7. When we get to 67 we will start to draw the index linked state pensions which should also be safe for life

So by 67 all of our pensions will be index linked to either CPI or RPI and we will still have about £50K in the bank.  The pensions should cover our basic lifestyle costs and some simple luxuries, so we should be fairly confortable. 

My challenge between 55 and 65 will be to discover some simple, sustainable, low stress way to top up our income a little just in case, I want a way of earning money that’s flexible, takes no more than 10 hours a week and earns at least £10/hour.

I have a few concerns with this plan:

  1. The stock market crashes before I can extract the money from my money purchase pensions that I intend to live on between 55 and 65
  2. Rampant inflation erodes the value of the cash that I’ve saved and the tax free pension lump sum that I intend to live on between the ages of 55 and 65
  3. The stock market crashes before I can buy an annuity with what remains of my money purchase pension pot
  4. The pension providers break their commitment to keep pace with CPI/RPI
  5. Another financial services meltdown that compromises the pension/annuity providers ability to keep paying, probably caused by all these pensioners living much longer than expected
  6. We need to move into a care home or pay other medical expenses not covered by the NHS

I do have some contingency though just in case any of the above happens:

  1. It’s conceivable that I could keep on working beyond 55
  2. Debbie is hoping to get a teaching job in a years time and keep working for a while, maybe until she is 55 or 60
  3. I might find a new source of income when I retire
  4. One or more of the four kids might be able to help out their poverty stricken parents
  5. We can downsize our house or do equity release

There are a few options to this plan.  The biggest is that I’m currently assuming that we stay in our existing house with our existing expenses. One option we are considering is moving to a more expensive house that might be smaller but is hyper insulated and has a bigger garden, allowing us to significantly lower our expenses.  This would make sense if we expect to live a long time, but would tie us down considerably and probably mean moving to a more isolated location, neither of which appeal.  The other option is to buy a slightly smaller house, but in a more stunning location we currently favour the beach front at Cleveleys.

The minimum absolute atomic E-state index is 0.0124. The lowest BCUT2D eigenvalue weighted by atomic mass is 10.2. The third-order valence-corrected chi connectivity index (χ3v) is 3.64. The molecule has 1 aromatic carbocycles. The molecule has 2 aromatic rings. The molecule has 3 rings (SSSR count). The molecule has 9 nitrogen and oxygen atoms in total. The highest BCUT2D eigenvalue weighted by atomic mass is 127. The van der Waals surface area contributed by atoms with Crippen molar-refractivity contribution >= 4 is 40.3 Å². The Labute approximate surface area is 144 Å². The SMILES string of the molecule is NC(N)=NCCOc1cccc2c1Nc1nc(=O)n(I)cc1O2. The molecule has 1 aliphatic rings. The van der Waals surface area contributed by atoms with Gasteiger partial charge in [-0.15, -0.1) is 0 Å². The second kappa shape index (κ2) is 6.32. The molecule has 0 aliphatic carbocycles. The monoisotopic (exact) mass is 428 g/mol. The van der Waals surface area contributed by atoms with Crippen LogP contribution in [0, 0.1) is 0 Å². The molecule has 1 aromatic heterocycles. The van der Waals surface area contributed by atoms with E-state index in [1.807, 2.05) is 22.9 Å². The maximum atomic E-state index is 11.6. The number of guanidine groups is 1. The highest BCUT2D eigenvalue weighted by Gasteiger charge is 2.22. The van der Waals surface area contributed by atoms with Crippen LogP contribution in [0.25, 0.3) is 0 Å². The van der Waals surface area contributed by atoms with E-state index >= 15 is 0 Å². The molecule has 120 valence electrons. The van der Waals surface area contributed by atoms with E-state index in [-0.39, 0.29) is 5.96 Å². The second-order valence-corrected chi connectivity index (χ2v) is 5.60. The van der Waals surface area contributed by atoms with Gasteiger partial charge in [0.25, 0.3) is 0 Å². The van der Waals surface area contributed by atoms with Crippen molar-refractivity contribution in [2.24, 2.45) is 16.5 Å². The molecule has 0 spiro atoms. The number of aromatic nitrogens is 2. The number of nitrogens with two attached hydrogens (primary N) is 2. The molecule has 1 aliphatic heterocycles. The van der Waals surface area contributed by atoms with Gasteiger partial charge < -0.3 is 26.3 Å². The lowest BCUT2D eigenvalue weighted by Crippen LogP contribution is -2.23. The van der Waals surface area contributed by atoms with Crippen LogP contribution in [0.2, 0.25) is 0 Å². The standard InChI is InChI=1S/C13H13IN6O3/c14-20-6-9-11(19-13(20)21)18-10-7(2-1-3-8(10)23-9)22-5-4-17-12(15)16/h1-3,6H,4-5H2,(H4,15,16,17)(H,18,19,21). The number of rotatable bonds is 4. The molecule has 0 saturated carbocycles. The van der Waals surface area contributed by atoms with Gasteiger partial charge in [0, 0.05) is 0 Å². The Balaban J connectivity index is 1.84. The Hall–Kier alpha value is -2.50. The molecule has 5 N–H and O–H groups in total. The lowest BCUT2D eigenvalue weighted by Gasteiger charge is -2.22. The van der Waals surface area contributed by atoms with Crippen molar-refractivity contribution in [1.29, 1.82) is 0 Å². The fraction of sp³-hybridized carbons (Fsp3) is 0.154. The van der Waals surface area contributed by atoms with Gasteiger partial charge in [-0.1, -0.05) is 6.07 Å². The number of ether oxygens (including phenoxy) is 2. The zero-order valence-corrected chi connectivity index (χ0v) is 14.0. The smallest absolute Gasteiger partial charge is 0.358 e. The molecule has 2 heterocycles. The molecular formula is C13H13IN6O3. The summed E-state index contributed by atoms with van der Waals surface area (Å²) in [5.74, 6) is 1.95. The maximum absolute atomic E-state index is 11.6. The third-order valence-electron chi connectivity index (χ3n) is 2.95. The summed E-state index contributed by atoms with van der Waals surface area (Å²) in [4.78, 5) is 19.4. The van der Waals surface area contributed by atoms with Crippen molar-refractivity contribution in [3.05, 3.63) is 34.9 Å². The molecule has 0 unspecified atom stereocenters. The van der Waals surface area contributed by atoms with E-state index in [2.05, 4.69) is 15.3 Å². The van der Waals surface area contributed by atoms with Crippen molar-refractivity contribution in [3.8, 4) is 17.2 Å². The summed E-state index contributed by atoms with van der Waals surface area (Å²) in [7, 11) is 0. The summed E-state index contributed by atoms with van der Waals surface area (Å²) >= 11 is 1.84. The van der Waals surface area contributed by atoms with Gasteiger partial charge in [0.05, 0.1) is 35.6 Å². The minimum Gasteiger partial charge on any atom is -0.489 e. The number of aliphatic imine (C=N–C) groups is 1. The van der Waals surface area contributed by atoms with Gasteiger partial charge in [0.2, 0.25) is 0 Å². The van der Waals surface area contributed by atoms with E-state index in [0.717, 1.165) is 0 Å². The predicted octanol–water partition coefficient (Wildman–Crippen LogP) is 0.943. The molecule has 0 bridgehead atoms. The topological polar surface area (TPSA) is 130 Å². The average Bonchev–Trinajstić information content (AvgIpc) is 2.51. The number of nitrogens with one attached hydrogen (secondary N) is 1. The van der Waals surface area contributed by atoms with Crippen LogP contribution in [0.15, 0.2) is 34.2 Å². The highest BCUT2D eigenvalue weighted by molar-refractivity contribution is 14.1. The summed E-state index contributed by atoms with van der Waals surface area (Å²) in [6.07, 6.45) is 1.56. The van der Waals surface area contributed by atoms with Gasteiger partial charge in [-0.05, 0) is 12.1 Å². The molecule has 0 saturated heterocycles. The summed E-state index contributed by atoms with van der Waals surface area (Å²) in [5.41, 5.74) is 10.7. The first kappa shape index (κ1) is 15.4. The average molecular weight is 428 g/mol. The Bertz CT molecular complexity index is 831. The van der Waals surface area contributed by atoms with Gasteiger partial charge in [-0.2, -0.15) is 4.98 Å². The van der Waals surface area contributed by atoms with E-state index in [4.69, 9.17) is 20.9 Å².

The previous post on retirement showed a beautiful sunset, but really a sunrise is more applicable for retirement and that’s what this post deserves.  I took this picture while out with Anna on my 50th birthday, from Granny’s Bay a few minutes from our house.

Steve Richards

I'm retired from work as a business and IT strategist. now I'm travelling, hiking, cycling, swimming, reading, gardening, learning, writing this blog and generally enjoying good times with friends and family

2 Responses

  1. July 20, 2014

    […] Retirement Planning and Longevity (covering longevity, inflation, index linked pensions, annuities) […]

  2. June 10, 2016

    […] My income, we want 70-80% of our income in low risk, inflation linked investments or defined benefit pensions […]